Of all the things unknotting themselves in the garden, he brings me this armful of hopeful white blooms. I haven’t got the heart to tell him that pear blossom is not a picking flower. So for now we are happy as dogs. We sit on the front porch, dipping our toes in the sun while on his phone, an Italian bridge collapses.

“Bridge is an Italian card game,” he tells me, and I’m thinking about moving, one player at a time.

In Genoa, at least 39 people have died, says the news. At least. As if time did not know any other way of passing. As if it never knew how easy it is to be a wide-mouthed river, swallowing years whole.

We walk the narrow hallway and from my arms the pear blossom reaches out to brush the walls, and some parts of it shake loose and make a trail to remember where we have been.

On the kitchen bench is too much rhubarb. He finds a recipe from the greasy pages of Cooking for One, because it’s the only one new enough to be in metric and neither of us are handy at converting.

“My mother used to wash the stones from rice,” he tells me, and with a clumsy elbow the flour for our crumble goes rushing to the floor. Now we’re dipping our toes in the white-starred galaxy, each writing our names, separately, then rubbing them out. It would be different with rice, I think, you might make the effort to rinse it. With flour you would only get glue.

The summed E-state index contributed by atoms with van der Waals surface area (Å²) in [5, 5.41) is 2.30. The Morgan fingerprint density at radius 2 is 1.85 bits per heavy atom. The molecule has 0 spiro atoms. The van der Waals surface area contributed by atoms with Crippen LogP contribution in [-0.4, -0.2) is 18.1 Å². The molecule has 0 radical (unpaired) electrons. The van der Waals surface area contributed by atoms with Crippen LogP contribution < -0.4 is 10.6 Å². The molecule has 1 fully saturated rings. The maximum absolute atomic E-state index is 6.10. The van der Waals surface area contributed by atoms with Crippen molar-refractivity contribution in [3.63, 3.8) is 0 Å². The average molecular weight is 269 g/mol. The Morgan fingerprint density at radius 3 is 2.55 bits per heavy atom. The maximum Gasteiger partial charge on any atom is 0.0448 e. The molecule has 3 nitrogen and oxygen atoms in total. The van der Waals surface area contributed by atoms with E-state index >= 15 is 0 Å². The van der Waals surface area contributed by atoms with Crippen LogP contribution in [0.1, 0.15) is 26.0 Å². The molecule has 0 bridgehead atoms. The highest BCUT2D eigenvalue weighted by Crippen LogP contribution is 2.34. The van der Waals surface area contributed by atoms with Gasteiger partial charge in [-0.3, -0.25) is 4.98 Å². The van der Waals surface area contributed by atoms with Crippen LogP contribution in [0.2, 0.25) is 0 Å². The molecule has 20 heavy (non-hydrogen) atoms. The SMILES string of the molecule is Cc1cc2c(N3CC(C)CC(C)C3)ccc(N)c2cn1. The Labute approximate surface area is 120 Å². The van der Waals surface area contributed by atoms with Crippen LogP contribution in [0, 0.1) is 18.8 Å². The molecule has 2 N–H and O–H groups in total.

After lunch, I settle the blooming sticks into a vase on the kitchen table where we can look upon them kindly. By tomorrow, it will all have fallen apart in a spinning shower of petals. And tomorrow, his stoneless mother will arrive, run her fingers through the white drifts on the tabletop and ask me again, “Aren’t you looking forward to the pears?”


Zoë Meager is from Aotearoa New Zealand. Her work has appeared abroad in publications including Granta and Overland, and locally in Turbine | Kapohau, Landfall, and Bonsai: Best small stories from Aotearoa New Zealand. There’s more at zoemeager.com